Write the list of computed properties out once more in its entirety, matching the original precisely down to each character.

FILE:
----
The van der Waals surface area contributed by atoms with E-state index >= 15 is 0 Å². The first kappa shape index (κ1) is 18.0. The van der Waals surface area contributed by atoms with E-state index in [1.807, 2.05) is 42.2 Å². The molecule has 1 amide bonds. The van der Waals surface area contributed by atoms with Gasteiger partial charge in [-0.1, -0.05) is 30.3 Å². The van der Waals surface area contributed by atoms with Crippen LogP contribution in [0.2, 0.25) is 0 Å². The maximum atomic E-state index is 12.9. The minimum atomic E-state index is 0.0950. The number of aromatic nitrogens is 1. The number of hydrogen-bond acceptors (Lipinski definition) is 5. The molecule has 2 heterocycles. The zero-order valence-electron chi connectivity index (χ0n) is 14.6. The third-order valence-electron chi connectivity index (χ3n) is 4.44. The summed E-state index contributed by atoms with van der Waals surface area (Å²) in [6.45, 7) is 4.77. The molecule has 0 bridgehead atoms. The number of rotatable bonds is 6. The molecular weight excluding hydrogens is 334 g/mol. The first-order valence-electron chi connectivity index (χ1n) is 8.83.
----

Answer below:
The van der Waals surface area contributed by atoms with E-state index >= 15 is 0 Å². The first kappa shape index (κ1) is 18.0. The van der Waals surface area contributed by atoms with E-state index in [1.807, 2.05) is 42.2 Å². The molecule has 1 amide bonds. The van der Waals surface area contributed by atoms with Gasteiger partial charge in [-0.1, -0.05) is 30.3 Å². The van der Waals surface area contributed by atoms with Crippen LogP contribution in [0.2, 0.25) is 0 Å². The maximum atomic E-state index is 12.9. The minimum atomic E-state index is 0.0950. The number of aromatic nitrogens is 1. The number of hydrogen-bond acceptors (Lipinski definition) is 5. The molecule has 2 heterocycles. The zero-order valence-electron chi connectivity index (χ0n) is 14.6. The third-order valence-electron chi connectivity index (χ3n) is 4.44. The summed E-state index contributed by atoms with van der Waals surface area (Å²) in [6.45, 7) is 4.77. The molecule has 0 bridgehead atoms. The number of rotatable bonds is 6. The molecular weight excluding hydrogens is 334 g/mol. The first-order valence-electron chi connectivity index (χ1n) is 8.83.